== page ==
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Robert Southey
by [?]

A weaker nature than mine might here succumb to temptation and play pleasant philological pranks concerning the poet Pye, but I am above all that. Pye was a good man, and if I could remember any of the lines he wrote, I would here introduce them; but this is doubtless unnecessary, for the gentle reader can recall to suit.

White Pigeon claimed that Pye was greater than Southey, and she further said that Tennyson’s reputation suffered by consenting to act as successor to this line of men in whom felicity and insight were the exception. The tierce of Canary was no pay for acting as successor to Pye, but Southey jumped at the Canary and slipped his last vestige of radicalism quickly.

“Oh, what a funny little church,” exclaimed Myrtle; “can’t we stop and go in?”

It is a curious little building–that church at Wythburn.

It looks like a little girl’s playhouse, that might have belonged to her great-great-grandmother.

Opposite this lovely little church is a tavern, where a lovely barmaid in white apron and lovely collar and cuffs stood in the doorway, ready to serve the thirsty. The red-coated driver pulled in on the tavern side, and men in neckerchiefs, hobnailed shoes, blue woolen stockings and knee-breeches made fussy haste to water the horses. Old Brick-Dusty climbed down to see a man in the tavern, and the Michigan contingent and Colonel Littlejourneys slid down the other side and went into Wythburn Church. There isn’t another church in England so peculiar and so interesting. A pew is marked sacred to Wordsworth, and one also to Harriet Martineau, who I did not know before ever went to church. The silver service was the gift of Southey, and is inscribed with his name and crest. Southey was a vestryman of Wythburn Church for many years, and sometimes read the service there. I stood in the pulpit where Southey stood, and so did White Pigeon, and I reminded her that she would never be allowed there on Sunday, for Deity is most easily approached and influenced by men, as all theologians know and have ever stoutly held. One of the busy hostlers came in, pulling his forelock, and apologizing, in a voice full of cobwebs, said that the coach was ready to start. We did the proper thing, and also as much for the red-coated driver, who, in spite of great dignity, we saw was open to reward for well-doing. It was a great mistake, though, to “cross his palm,” for he began a lecture on the Cumberland Kings, that lasted until we got to Thirlmere, where he stopped at the Pumping-Station, and told us how the city of Manchester got its water-supply from here. To him all things were equally interesting. He was still deep in the fight between Manchester aldermen and the ‘Ouse of Commons when we reached Castle Rigg. The Vale of Keswick opened before us. We implored the well-informed driver to stop, and then we got down and begged him to go on without us.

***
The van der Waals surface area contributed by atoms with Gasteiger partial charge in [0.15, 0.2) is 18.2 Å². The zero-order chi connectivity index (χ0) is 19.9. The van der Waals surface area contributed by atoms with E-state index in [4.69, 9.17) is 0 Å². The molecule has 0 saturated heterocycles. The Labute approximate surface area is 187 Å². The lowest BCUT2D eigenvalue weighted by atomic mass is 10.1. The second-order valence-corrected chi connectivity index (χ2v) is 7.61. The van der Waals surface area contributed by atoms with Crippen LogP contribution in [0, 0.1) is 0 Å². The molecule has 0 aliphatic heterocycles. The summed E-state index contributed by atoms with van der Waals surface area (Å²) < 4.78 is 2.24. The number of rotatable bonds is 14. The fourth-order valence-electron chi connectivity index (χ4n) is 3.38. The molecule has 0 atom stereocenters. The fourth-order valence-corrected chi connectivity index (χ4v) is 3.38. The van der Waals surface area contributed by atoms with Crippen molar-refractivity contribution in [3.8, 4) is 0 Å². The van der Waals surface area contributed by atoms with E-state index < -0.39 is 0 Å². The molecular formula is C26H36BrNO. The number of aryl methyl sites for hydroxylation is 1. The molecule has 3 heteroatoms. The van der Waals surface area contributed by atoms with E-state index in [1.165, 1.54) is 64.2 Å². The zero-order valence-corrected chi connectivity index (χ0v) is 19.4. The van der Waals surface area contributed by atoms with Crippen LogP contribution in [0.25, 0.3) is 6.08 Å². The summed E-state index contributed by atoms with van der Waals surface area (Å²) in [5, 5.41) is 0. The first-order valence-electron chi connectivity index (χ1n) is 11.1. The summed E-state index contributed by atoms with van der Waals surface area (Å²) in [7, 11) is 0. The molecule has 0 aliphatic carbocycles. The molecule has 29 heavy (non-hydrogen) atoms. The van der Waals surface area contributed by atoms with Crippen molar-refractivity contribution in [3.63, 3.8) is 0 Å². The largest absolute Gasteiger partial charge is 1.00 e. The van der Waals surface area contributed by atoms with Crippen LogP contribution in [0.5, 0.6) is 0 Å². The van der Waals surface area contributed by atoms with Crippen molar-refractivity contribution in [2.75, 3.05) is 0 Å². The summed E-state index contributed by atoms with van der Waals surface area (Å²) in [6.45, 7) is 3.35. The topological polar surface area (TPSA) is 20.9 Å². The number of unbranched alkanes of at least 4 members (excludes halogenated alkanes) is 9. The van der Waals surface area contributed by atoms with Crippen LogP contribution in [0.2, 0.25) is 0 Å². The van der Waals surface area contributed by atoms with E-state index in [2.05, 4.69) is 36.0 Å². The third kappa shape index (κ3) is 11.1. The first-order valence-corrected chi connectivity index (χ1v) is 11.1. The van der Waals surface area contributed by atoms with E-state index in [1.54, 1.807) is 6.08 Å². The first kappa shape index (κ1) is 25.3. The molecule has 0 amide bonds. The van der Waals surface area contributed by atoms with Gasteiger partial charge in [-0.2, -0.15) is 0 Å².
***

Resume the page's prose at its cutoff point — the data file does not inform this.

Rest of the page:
Seated there on the bankside we viewed the beautiful scene of lake, valley and village stretching out so peacefully before us, all framed in the dark towering hills. Even Grace forgot to say, “How lovely!” but sat there, chin in hand, rapt and speechless.

Down in that valley, just a little to one side of the village, Southey lived for over forty years, and all the visitors he really liked he took to Castle Rigg, to show them as he said, “the kingdoms of the earth.” It was a view of which he never tired. Coleridge came up this way first, and took lodgings with a Mr. Johnson, who owned Greta Hall. It is not on record that Coleridge paid any rent, but he was so charmed with the location that he induced Southey to come and visit him. Southey came and liked it so well that he remained. He performed here a life-task that staggers one to contemplate: fifty volumes or more of closely set type are shown you at the Keswick Museum, duly labeled, “The Works of Southey,” Charles Lamb’s “Works” were the East India ledgers, but he wrote one little book of Essays that are still sweet and fresh as wood-violets–essays written hot from the heart, often in tears; written because he could not help it, or to please Mary–he did not know which.